Travelling around Australia with Ewan and Peggy two of my most memorable stories concerned the media:
Melbourne. We had secured one of the main evening television ‘Tonight’ variety programs and were waiting for Ben E. King to finish his interview. As Benny was ushered off the set the stage manager introduced Ewan and Peggy to the great bluesman. Benny looked at Ewan and said, “Man, will you write me a song like that one you wrote for Roberta Flack about ‘The First Time’. we all laughed.
Adelaide: Another television prgram but this one was a women’s lunchtime program hosted by a rather conservative host. I’d even go as far as to say ‘snotty nosed’. Peggy, being Peggy, was all smiles as they had their pre-show briefing. The hostess insisted Peggy sing “that delightful song ‘The First Time Ever I Saw Your Face’, and Peggy kept smiling and agreeing. It was then Lights, Camera and Action as Peggy was introduced – but when it came to the song Peggy triumphantly declared, “No, I’ve got another song I’d like to sing…. it’s called ‘I Am A Union Woman’. The hostess turned a shade of red as the song progressed. We howled with laughter all the way out of the studio.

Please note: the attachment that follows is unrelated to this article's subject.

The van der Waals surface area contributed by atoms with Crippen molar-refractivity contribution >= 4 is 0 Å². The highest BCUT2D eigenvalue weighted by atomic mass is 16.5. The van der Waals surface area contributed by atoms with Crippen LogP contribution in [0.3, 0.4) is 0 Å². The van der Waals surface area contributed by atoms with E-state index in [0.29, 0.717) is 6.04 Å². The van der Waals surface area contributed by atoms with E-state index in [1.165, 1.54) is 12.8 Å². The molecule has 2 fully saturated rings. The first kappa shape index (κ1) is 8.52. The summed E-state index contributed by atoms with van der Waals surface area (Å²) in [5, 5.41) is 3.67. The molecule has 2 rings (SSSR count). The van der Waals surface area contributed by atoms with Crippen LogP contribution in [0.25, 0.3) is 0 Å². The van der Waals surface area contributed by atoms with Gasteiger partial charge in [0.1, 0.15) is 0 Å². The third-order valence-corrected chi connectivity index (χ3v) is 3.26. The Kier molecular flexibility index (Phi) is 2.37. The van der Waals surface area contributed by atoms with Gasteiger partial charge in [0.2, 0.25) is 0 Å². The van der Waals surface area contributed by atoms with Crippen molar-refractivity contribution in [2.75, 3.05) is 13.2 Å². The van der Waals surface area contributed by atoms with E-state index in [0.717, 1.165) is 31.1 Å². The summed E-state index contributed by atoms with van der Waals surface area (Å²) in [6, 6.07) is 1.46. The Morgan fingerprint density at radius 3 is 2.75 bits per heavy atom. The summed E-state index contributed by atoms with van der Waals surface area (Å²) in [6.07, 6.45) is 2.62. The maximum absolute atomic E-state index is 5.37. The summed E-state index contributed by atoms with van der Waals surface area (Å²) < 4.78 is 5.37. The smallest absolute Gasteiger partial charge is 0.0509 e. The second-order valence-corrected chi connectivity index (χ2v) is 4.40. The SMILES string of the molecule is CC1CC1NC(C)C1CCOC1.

The usual concerts covered a lot of musical territory with a mix of traditional and contemporary songs and ballads however Ewan and Peggy (and I) thought it would be good to do a themed concert of ‘Songs of Struggle’. This recording, made by the AMWU, captures the spirit of songs of social change. It is a unique document and, of course, a wonderful journey with Ewan MacColl and Peggy Seeger, surely two of the most significant folk song voices and minds in the history of the world. There are even some Australian references including a song they wrote (at my insistence) on that silly old bugger, Joh Bjeke Petersen. This was not just a program of political songs for it was truly an exploration of why people wrote them, where they sang them and how. As far as I know this is the only such concert of Ewan and Peggy performing this type of concert.